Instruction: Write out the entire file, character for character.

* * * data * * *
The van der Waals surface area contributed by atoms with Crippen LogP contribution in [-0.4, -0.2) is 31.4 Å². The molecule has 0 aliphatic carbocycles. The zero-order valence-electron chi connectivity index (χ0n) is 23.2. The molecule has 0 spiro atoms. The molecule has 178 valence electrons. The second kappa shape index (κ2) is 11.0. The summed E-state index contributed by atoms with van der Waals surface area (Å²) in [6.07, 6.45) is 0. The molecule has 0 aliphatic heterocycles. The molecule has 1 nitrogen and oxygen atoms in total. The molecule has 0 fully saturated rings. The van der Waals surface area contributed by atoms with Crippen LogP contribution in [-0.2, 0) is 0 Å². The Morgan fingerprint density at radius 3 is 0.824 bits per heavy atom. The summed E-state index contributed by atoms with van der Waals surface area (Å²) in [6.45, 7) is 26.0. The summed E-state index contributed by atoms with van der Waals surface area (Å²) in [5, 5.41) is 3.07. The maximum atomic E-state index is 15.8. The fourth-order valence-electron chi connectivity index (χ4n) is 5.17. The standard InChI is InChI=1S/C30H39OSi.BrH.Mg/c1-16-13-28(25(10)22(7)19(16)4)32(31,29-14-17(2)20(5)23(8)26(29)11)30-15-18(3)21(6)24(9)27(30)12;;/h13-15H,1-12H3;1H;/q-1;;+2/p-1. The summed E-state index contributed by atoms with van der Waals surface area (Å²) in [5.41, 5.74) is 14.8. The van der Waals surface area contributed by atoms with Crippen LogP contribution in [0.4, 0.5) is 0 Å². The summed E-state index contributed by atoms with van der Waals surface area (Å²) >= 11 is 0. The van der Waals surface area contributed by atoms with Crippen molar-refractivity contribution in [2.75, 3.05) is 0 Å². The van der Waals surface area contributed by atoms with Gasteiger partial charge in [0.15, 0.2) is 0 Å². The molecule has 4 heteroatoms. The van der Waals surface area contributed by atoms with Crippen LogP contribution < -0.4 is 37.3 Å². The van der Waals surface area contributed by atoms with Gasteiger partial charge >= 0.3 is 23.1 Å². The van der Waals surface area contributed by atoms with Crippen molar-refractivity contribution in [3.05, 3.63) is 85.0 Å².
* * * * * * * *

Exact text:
The van der Waals surface area contributed by atoms with Crippen LogP contribution in [-0.4, -0.2) is 31.4 Å². The molecule has 0 aliphatic carbocycles. The zero-order valence-electron chi connectivity index (χ0n) is 23.2. The molecule has 0 spiro atoms. The molecule has 178 valence electrons. The second kappa shape index (κ2) is 11.0. The summed E-state index contributed by atoms with van der Waals surface area (Å²) in [6.07, 6.45) is 0. The molecule has 0 aliphatic heterocycles. The molecule has 1 nitrogen and oxygen atoms in total. The molecule has 0 fully saturated rings. The van der Waals surface area contributed by atoms with Crippen LogP contribution in [-0.2, 0) is 0 Å². The Morgan fingerprint density at radius 3 is 0.824 bits per heavy atom. The summed E-state index contributed by atoms with van der Waals surface area (Å²) in [6.45, 7) is 26.0. The summed E-state index contributed by atoms with van der Waals surface area (Å²) in [5, 5.41) is 3.07. The maximum atomic E-state index is 15.8. The fourth-order valence-electron chi connectivity index (χ4n) is 5.17. The standard InChI is InChI=1S/C30H39OSi.BrH.Mg/c1-16-13-28(25(10)22(7)19(16)4)32(31,29-14-17(2)20(5)23(8)26(29)11)30-15-18(3)21(6)24(9)27(30)12;;/h13-15H,1-12H3;1H;/q-1;;+2/p-1. The summed E-state index contributed by atoms with van der Waals surface area (Å²) in [5.41, 5.74) is 14.8. The van der Waals surface area contributed by atoms with Crippen LogP contribution in [0.4, 0.5) is 0 Å². The summed E-state index contributed by atoms with van der Waals surface area (Å²) >= 11 is 0. The van der Waals surface area contributed by atoms with Crippen molar-refractivity contribution in [2.75, 3.05) is 0 Å². The van der Waals surface area contributed by atoms with Gasteiger partial charge in [0.15, 0.2) is 0 Å². The molecule has 4 heteroatoms. The van der Waals surface area contributed by atoms with Crippen LogP contribution < -0.4 is 37.3 Å². The van der Waals surface area contributed by atoms with Gasteiger partial charge >= 0.3 is 23.1 Å². The van der Waals surface area contributed by atoms with Crippen molar-refractivity contribution in [3.05, 3.63) is 85.0 Å².